In the Garden: New plant ideas for 2020
It is still very, very cold! But with March right around the corner, it's time to start planning your gardens! Last summer, Charlie Nardozzi and our Sharon Meyer went to Pleasant View Gardens in Loudon, New Hampshire, where they display new varieties of plants that will be available for the first time this spring. Here are a few new flowers you might want to add to your landscape this year!
Sharon: So, we're all planning our gardens now, but it's always nice to put something new that you haven't seen before in your garden.
Charlie: Ah! And I have some ideas for you!
Sharon: I'll bet you do!
Charlie: Well let's start with salvia. Everyone loves salvias!
Sharon: But there are new ones.
Charlie: Yes! Salvia is a great pollinator plant, and there are these new ones that are almost like landscape plants! They almost look like little shrubs! It's all called the "Rockin" series. We have "Blue Suede Shoes," which is a nice deep blue color.
Sharon: You've gotta love the names of these things!
Charlie: There's "Rockin Deep Purple," which sounds like a deeper purple because it looks like that. And then there's "Rockin Fuchsia." You can see that all three of these plants are big plants. They have beautiful flowers that pollinators love. They'll flower all season long as long especially if you dead head them. They're really nice ones to have in your landscape.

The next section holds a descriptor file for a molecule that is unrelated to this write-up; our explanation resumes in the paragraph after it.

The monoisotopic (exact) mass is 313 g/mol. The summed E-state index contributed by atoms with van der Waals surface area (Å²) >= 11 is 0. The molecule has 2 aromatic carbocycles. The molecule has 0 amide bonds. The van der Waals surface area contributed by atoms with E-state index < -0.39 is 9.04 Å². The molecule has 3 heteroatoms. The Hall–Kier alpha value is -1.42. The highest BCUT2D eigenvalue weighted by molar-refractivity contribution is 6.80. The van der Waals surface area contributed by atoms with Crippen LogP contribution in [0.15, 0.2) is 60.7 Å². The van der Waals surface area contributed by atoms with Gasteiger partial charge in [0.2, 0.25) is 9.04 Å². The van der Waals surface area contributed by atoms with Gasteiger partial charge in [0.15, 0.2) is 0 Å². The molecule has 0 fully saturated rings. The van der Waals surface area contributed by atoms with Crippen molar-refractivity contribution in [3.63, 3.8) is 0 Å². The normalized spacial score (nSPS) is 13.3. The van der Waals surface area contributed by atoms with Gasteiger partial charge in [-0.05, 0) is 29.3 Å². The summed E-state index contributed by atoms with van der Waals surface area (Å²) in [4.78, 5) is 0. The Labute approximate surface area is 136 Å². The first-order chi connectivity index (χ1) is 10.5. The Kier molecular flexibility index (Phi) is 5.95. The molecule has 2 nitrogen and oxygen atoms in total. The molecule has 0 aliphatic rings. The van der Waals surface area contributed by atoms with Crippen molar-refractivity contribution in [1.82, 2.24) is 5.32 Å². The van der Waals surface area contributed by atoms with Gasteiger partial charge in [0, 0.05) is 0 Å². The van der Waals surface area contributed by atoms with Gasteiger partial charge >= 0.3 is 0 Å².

There's also the Euphorbia series. The Euphorbias have become very popular, especially these types, because they are very airy and delicate. And they have a nice trio of them, showing the old ones and the new ones!
Sharon: And the new ones are getting thicker!
Charlie: They are getting thicker. You have Euphorbia "Mountain," which is the one that has the fewest flowers. Then there is Euphorbia "Frost." That one looks a little better. But then there's the newest one out, just this year, Euphorbia "Snow." You can see it has a ton of flowers. And in fact, they're not really flowers! They're bracts, because Euphorbias are in the same kind of group as the poinsettias. When you see a poinsettia with all of their color, those are bracts not flowers.
It's kind of a nice group to have in a container, in a garden where you want a little airy-ness. It adds a little lightness to your garden.
Sharon: Now those yellow ones are new, too, aren't they?
Charlie: Yes, those are Gaillardias which are a native plant, but these have been hybridized. This is the “Heated Up” series! So this is “Heated Up Yellow” and the other one, the sister of it is “Heated Up Scarlett.” You can see they have big flowers. They flower all season long, so these are more of an annual than a perennial flower. Some of the Gaillardias are perennials that will come back year after year. These are not like that. But they will flower all season long. So they are a beautiful ones to have in a hot spot where you can really enjoy the bright colors!